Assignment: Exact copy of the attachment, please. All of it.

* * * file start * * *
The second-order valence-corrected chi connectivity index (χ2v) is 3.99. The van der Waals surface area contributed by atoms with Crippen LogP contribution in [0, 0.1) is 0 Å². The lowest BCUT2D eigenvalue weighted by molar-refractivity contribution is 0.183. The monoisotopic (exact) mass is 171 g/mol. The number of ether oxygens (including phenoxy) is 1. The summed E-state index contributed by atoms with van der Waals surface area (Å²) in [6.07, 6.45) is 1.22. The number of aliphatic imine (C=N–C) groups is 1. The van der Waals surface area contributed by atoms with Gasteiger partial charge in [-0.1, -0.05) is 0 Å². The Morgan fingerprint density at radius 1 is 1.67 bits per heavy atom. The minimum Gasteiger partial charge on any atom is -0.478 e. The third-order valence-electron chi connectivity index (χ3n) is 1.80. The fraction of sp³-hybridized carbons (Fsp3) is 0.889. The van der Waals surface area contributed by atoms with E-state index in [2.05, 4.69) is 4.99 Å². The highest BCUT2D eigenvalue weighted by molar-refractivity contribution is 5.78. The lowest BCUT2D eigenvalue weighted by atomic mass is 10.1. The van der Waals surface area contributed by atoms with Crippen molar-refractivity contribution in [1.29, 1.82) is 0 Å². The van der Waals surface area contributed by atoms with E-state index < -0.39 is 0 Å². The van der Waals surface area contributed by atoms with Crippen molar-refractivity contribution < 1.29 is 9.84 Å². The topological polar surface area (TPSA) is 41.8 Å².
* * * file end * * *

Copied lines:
The second-order valence-corrected chi connectivity index (χ2v) is 3.99. The van der Waals surface area contributed by atoms with Crippen LogP contribution in [0, 0.1) is 0 Å². The lowest BCUT2D eigenvalue weighted by molar-refractivity contribution is 0.183. The monoisotopic (exact) mass is 171 g/mol. The number of ether oxygens (including phenoxy) is 1. The summed E-state index contributed by atoms with van der Waals surface area (Å²) in [6.07, 6.45) is 1.22. The number of aliphatic imine (C=N–C) groups is 1. The van der Waals surface area contributed by atoms with Gasteiger partial charge in [-0.1, -0.05) is 0 Å². The Morgan fingerprint density at radius 1 is 1.67 bits per heavy atom. The minimum Gasteiger partial charge on any atom is -0.478 e. The third-order valence-electron chi connectivity index (χ3n) is 1.80. The fraction of sp³-hybridized carbons (Fsp3) is 0.889. The van der Waals surface area contributed by atoms with E-state index in [2.05, 4.69) is 4.99 Å². The highest BCUT2D eigenvalue weighted by molar-refractivity contribution is 5.78. The lowest BCUT2D eigenvalue weighted by atomic mass is 10.1. The van der Waals surface area contributed by atoms with Crippen molar-refractivity contribution in [1.29, 1.82) is 0 Å². The van der Waals surface area contributed by atoms with E-state index < -0.39 is 0 Å². The van der Waals surface area contributed by atoms with Crippen molar-refractivity contribution < 1.29 is 9.84 Å². The topological polar surface area (TPSA) is 41.8 Å².